The meeting, which will take place on the sidelines of the eleventh quadrennial meeting (June 13-18) of the United Nations Conference on Trade and Development (Unctad), will also be the first chance for commerce and industry minister Kamal Nath to prove his negotiating capabilities at multilateral fora.
According to commerce ministry officials, the G-20 meeting will be crucial as important developments have taken place in the recent weeks which will determine the future course of negotiations.
Following the EUs decision not to insist on its proposed blended formula for tariff reductions which was opposed by the G-20 on the grounds that it would allow developed countries to protect certain high tariff lines, the G-20 has recently come up with its own suggestion of a banded formula.
As per the formula, which is on the lines of the one proposed by former committee on agriculture chairman Stuart Harbinson, tariff lines would be divided into a number of bands with higher bands attracting higher tariff cuts. Within the bands, all tariff lines would be subject to average reductions.
The formula also provides flexibility to members to protect a limited number of sensitive products subject to certain conditions including imposition of minimum import quotas.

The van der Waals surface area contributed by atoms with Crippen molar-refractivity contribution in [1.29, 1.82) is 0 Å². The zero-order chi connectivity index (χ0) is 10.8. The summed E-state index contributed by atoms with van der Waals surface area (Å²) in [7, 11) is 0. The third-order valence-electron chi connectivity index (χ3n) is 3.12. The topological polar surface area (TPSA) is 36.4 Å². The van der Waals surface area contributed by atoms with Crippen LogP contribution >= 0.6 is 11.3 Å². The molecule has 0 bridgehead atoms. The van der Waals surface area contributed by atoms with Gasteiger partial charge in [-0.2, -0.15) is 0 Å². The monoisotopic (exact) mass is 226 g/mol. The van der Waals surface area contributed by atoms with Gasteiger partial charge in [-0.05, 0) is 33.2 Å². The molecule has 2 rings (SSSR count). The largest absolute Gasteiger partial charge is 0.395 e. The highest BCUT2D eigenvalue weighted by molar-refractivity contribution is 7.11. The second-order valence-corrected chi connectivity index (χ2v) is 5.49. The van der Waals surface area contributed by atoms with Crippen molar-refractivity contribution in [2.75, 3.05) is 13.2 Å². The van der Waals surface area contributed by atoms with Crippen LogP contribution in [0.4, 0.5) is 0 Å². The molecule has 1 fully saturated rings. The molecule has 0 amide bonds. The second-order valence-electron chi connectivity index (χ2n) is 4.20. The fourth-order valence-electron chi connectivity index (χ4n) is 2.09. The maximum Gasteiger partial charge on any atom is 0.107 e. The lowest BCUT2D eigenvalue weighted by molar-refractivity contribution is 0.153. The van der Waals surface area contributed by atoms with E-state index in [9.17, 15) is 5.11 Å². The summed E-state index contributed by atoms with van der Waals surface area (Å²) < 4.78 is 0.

The proposal grants special and differential treatment to developing and least developed countries (LDCs) by allowing them lower reductions in tariffs and longer implementation periods.
The proposal will be taken up by all members at the CoA meeting beginning in Geneva on Wednesday.
The G-20 will also have to decide on how soon should developed countries lower their agriculture subsidies and to what extent. The group had earlier stated that without adequate reduction in farm subsidies, a deal in agriculture could not be arrived at.
WTO members are trying to agree on a negotiating framework on agriculture and non-agriculture by July this year as not much movement is expected to take place in the remaining months of the year due to the US Presidential elections in November.
The current negotiations which started in Doha, Quatar in November 2001 got a set-back last September when the fifth ministerial meeting in Mexico ended inconclusively mainly due to disagreement between developed and developing countries in the area of agriculture.